Then Hopkins becomes reflective, as he often does when thinking about acting. “I’ve often wondered, ‘When one is acting in a film or being an actor, what is that all about?’ You get out of bed in the morning, you put somebody else’s clothes on, you put on makeup, and you go out on a set and you act. I watch actors today and think, ‘What are they all doing? I’ve seen this before.’ Whoever it is, what is the fascination with all of this? Why do people do it?”

He may not have the answer, but he certainly has enough of an understanding of the profession to do it as well as anyone ever has and to pass on what he’s learned. “I’ve worked with some students at UCLA recently,” he says. “What I find interesting about acting students is to see them actually opening up like oysters and helping them find their true beings. We all have to wade through our own jungle of junk that we’ve inherited from our childhoods. I’m riddled with doubts all the time, and I had to work on myself, and I try to pass this on. One young woman did a phenomenal job as Lady Macbeth, which I directed and videotaped. Another two students had a scene where one began cursing at the other, but she was shouting her curses. I said, ‘Hold it, hold it. You don’t need to do that. Just say it. That’s more powerful. You don’t need voice.’

“There was one woman doing Shakespeare -- Henry the IV. She was a lovely looking girl. I said, ‘Don’t move anything. [Just] because you are acting, you don’t have to get emotional. Save yourself all that effort. If the scene is emotional, don’t play it emotionally; just play it dead straight. Watch people like Brando. The best actors do nothing, and all the power is there. Resist it. Don’t force it.’ I love seeing them evolve.”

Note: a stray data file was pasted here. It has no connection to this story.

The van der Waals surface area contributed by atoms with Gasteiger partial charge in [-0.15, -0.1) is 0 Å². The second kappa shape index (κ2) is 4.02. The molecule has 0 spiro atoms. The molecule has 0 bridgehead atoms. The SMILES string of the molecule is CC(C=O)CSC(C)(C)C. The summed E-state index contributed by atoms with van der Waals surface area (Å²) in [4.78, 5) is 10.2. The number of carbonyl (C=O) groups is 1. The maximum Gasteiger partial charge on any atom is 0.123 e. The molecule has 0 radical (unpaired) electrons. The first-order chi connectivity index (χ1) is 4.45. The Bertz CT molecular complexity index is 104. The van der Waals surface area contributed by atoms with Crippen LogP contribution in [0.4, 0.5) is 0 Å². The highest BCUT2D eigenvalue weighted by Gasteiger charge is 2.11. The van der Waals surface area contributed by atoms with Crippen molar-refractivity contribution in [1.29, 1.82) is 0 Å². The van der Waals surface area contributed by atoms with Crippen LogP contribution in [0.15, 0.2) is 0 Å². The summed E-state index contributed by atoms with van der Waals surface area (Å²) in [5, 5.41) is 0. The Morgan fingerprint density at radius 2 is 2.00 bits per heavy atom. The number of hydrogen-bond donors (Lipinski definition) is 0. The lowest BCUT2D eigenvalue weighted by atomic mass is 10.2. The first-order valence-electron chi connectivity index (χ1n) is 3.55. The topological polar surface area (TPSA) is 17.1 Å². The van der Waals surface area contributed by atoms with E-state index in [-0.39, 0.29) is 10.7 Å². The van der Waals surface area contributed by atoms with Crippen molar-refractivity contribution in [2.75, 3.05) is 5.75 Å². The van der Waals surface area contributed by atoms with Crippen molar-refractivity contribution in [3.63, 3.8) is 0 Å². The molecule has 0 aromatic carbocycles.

Hopkins’s own evolution may be veering toward comedy; at the time of our meeting, he’s preparing to begin filming a Woody Allen film that will be released next year. “God knows what that’s going to be like,” he says, laughing. “I’ll just mosey in there and do what [Allen] tells me to do. It’s set in London. I’m playing a guy with hair transplants. He’s in his 70s and trying to keep his end up.”

It’s good to see Hopkins talking about his new acting projects and about the exhibitions of his paintings and the concerts that are being lined up. He has gone through what Dante described as “the dark woods” and has come out on the other side in fighting shape. Throughout his life, Hopkins has often been in a battle with himself. But never has he disappointed on-screen.

Before we part, I’m tempted to ask him about the project that has ostensibly brought us back together, but I don’t. Fate has a way of playing out whatever will be. Instead, I ask him if he knows what will come next. “I’m doubtful,” he says, “because the world’s in such a mess and always has been. I guess it’s just here inside us. It is us. And the very mystery of life -- bird, cat, dog, man -- what is the purpose of any of it? To be conscious is an extraordinary, baffling mystery. Why now, at this second in 15 billion years, are we here? Why not yesterday? The mystery of time tells me there is something that is magic, beyond anything our finite minds can comprehend. Whenever I get doubts, I play the piano and I think, ‘It’s great to still be alive and have a brain that functions.’ ”